EDIT: We could potentially find signs of life without receiving technologically created signals. During stellar transits we have the opportunity to examine the spectroscopy of their atmosphere and check for methane and other organic gasses that are unlikely to have formed without life, but I think we'll have to find life on Europa (where we know there is methane) before that test will be commonly accepted.

The Drake Equation is a formula for gestimating the number of intelligent extraterrestrial civilizations we might be able to detect, which will most likely be a small subset of planets in the universe that host lifeforms.

Let's see if we can break this down a bit. From the Wikipedia article:

The Drake equation is:

$$N = R_{\ast} \cdot f_p \cdot n_e \cdot f_{\ell} \cdot f_i \cdot f_c \cdot L$$

where:

$$N$$ = the number of civilizations in our galaxy with which radio-communication might be possible (i.e. which are on our current past light cone);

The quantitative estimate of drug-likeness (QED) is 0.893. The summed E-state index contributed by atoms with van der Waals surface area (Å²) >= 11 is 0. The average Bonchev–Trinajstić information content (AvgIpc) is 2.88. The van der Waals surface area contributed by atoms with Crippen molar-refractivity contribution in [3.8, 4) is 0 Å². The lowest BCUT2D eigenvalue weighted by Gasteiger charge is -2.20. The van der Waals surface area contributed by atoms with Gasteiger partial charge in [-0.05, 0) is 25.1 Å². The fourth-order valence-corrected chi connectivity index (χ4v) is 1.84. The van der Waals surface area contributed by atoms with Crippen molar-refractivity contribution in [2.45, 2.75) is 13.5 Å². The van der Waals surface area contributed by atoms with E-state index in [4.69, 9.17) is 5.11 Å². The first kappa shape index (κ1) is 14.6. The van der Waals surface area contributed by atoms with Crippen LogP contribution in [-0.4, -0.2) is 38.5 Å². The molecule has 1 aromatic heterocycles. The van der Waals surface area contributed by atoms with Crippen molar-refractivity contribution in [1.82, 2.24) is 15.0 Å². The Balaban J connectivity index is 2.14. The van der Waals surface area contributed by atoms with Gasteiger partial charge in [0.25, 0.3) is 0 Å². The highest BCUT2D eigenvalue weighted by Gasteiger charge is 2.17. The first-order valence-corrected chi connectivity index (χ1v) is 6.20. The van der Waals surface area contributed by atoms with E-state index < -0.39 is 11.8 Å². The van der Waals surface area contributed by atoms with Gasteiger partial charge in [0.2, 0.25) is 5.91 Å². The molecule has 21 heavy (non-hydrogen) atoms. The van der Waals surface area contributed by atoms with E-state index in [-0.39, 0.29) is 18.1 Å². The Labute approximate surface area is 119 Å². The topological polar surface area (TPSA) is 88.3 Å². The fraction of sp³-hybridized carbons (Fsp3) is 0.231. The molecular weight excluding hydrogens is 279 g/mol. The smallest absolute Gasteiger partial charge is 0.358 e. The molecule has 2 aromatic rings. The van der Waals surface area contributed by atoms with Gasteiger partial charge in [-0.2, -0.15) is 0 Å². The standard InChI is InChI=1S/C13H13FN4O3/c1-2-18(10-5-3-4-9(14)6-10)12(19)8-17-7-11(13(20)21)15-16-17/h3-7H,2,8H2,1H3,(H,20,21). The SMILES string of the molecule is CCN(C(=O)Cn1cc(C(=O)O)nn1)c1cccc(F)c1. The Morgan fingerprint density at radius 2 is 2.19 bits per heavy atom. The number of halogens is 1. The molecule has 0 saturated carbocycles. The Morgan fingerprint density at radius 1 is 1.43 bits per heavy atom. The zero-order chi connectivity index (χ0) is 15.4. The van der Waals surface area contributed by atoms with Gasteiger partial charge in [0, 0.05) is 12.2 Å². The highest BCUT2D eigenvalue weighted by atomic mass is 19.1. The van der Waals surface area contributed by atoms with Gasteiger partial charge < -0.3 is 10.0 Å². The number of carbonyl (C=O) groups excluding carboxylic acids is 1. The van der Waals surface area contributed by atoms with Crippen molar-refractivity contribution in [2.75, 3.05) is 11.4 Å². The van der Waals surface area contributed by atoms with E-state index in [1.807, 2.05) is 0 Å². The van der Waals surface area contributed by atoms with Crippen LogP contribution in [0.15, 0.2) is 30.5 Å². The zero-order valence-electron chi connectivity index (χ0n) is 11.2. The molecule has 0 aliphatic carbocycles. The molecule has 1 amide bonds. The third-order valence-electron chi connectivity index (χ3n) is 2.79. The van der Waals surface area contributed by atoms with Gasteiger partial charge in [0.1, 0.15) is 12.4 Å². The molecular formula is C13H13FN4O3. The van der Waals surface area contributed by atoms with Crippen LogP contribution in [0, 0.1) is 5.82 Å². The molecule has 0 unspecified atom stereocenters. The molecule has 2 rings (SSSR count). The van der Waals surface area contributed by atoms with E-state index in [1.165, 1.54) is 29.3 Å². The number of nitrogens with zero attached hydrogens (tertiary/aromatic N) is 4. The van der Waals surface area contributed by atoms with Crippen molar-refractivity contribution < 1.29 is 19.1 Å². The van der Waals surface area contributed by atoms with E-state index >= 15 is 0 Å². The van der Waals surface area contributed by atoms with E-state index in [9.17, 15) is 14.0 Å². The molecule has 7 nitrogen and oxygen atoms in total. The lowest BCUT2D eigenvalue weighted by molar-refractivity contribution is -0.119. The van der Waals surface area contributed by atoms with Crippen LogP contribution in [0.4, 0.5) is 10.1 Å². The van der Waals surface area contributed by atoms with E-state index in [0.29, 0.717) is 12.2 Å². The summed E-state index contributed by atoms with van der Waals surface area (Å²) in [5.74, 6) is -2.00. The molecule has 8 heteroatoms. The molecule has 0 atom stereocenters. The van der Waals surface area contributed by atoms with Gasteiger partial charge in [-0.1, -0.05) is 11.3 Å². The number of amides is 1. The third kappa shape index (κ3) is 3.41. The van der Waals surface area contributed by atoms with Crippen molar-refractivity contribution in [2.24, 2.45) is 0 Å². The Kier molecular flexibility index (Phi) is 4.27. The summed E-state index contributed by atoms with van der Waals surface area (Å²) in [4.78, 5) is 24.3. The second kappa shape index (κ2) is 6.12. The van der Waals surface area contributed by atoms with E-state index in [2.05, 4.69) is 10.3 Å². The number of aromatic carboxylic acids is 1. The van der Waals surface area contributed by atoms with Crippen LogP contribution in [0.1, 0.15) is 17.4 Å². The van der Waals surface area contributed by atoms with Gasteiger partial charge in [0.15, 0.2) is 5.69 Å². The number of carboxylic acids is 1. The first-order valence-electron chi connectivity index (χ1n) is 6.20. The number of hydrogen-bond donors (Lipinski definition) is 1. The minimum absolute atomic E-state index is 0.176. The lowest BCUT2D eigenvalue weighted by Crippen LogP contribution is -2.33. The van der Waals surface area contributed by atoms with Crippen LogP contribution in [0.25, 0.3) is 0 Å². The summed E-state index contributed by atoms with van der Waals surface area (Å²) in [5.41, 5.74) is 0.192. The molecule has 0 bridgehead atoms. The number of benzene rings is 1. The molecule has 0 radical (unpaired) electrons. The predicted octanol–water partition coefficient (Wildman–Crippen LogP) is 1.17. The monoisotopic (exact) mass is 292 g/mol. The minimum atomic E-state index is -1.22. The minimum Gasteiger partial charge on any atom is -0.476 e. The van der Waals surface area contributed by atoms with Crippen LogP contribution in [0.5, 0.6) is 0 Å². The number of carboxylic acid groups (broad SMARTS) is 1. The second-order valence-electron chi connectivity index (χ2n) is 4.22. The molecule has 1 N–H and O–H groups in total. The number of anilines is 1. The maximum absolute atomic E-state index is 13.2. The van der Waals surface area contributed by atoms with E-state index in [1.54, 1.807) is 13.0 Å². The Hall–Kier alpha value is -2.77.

and

$$R_{\ast}$$ = the average rate of star formation in our galaxy

$$f_p$$ = the fraction of those stars that have planets

$$n_e$$ = the average number of planets that can potentially support life per star that has planets

$$f_{\ell}$$ = the fraction of planets that could support life that actually develop life at some point

$$f_i$$ = the fraction of planets with life that actually go on to develop intelligent life (civilizations)

$$f_c$$ = the fraction of civilizations that develop a technology that releases detectable signs of their existence into space

$$L$$ = the length of time for which such civilizations release detectable signals into space